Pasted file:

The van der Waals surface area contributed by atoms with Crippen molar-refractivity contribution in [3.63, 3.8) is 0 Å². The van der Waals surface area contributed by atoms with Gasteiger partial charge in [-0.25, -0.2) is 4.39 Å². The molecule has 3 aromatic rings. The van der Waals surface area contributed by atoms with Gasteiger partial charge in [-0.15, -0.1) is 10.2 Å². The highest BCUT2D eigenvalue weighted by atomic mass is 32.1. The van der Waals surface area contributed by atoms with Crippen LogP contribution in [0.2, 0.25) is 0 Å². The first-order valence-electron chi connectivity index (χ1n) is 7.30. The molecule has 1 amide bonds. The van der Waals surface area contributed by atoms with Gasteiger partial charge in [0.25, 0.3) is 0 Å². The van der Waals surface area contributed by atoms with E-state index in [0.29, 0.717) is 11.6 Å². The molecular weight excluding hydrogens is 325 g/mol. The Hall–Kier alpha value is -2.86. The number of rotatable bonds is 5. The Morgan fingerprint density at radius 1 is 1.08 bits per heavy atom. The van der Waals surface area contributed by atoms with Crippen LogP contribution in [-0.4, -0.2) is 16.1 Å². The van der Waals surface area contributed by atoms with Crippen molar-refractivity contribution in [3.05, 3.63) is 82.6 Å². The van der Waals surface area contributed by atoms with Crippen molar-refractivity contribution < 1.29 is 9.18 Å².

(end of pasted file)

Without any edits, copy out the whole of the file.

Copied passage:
The van der Waals surface area contributed by atoms with Crippen molar-refractivity contribution in [3.63, 3.8) is 0 Å². The van der Waals surface area contributed by atoms with Gasteiger partial charge in [-0.25, -0.2) is 4.39 Å². The molecule has 3 aromatic rings. The van der Waals surface area contributed by atoms with Gasteiger partial charge in [-0.15, -0.1) is 10.2 Å². The highest BCUT2D eigenvalue weighted by atomic mass is 32.1. The van der Waals surface area contributed by atoms with Crippen LogP contribution in [0.2, 0.25) is 0 Å². The first-order valence-electron chi connectivity index (χ1n) is 7.30. The molecule has 1 amide bonds. The van der Waals surface area contributed by atoms with Gasteiger partial charge in [0.25, 0.3) is 0 Å². The van der Waals surface area contributed by atoms with E-state index in [0.29, 0.717) is 11.6 Å². The molecular weight excluding hydrogens is 325 g/mol. The Hall–Kier alpha value is -2.86. The number of rotatable bonds is 5. The Morgan fingerprint density at radius 1 is 1.08 bits per heavy atom. The van der Waals surface area contributed by atoms with Crippen LogP contribution in [-0.4, -0.2) is 16.1 Å². The van der Waals surface area contributed by atoms with Crippen molar-refractivity contribution in [3.05, 3.63) is 82.6 Å². The van der Waals surface area contributed by atoms with Crippen molar-refractivity contribution < 1.29 is 9.18 Å².